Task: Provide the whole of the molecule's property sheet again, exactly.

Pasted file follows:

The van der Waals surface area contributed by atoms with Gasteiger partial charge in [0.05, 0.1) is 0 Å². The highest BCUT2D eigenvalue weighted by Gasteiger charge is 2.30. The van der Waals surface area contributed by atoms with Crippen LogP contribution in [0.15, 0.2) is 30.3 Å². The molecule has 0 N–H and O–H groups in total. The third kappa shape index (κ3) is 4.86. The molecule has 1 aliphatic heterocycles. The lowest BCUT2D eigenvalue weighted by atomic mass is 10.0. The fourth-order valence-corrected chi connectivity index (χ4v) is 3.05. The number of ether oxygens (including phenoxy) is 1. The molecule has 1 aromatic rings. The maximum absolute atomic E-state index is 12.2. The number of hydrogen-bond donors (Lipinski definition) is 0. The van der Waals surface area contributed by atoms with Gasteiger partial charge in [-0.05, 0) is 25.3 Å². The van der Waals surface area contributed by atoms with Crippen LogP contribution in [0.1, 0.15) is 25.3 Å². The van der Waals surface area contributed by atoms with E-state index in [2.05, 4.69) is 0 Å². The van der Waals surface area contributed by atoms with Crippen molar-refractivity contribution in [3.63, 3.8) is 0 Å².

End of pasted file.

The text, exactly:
The van der Waals surface area contributed by atoms with Gasteiger partial charge in [0.05, 0.1) is 0 Å². The highest BCUT2D eigenvalue weighted by Gasteiger charge is 2.30. The van der Waals surface area contributed by atoms with Crippen LogP contribution in [0.15, 0.2) is 30.3 Å². The molecule has 0 N–H and O–H groups in total. The third kappa shape index (κ3) is 4.86. The molecule has 1 aliphatic heterocycles. The lowest BCUT2D eigenvalue weighted by atomic mass is 10.0. The fourth-order valence-corrected chi connectivity index (χ4v) is 3.05. The number of ether oxygens (including phenoxy) is 1. The molecule has 1 aromatic rings. The maximum absolute atomic E-state index is 12.2. The number of hydrogen-bond donors (Lipinski definition) is 0. The van der Waals surface area contributed by atoms with Gasteiger partial charge in [-0.05, 0) is 25.3 Å². The van der Waals surface area contributed by atoms with Crippen LogP contribution in [0.1, 0.15) is 25.3 Å². The van der Waals surface area contributed by atoms with E-state index in [2.05, 4.69) is 0 Å². The van der Waals surface area contributed by atoms with Crippen molar-refractivity contribution in [3.63, 3.8) is 0 Å².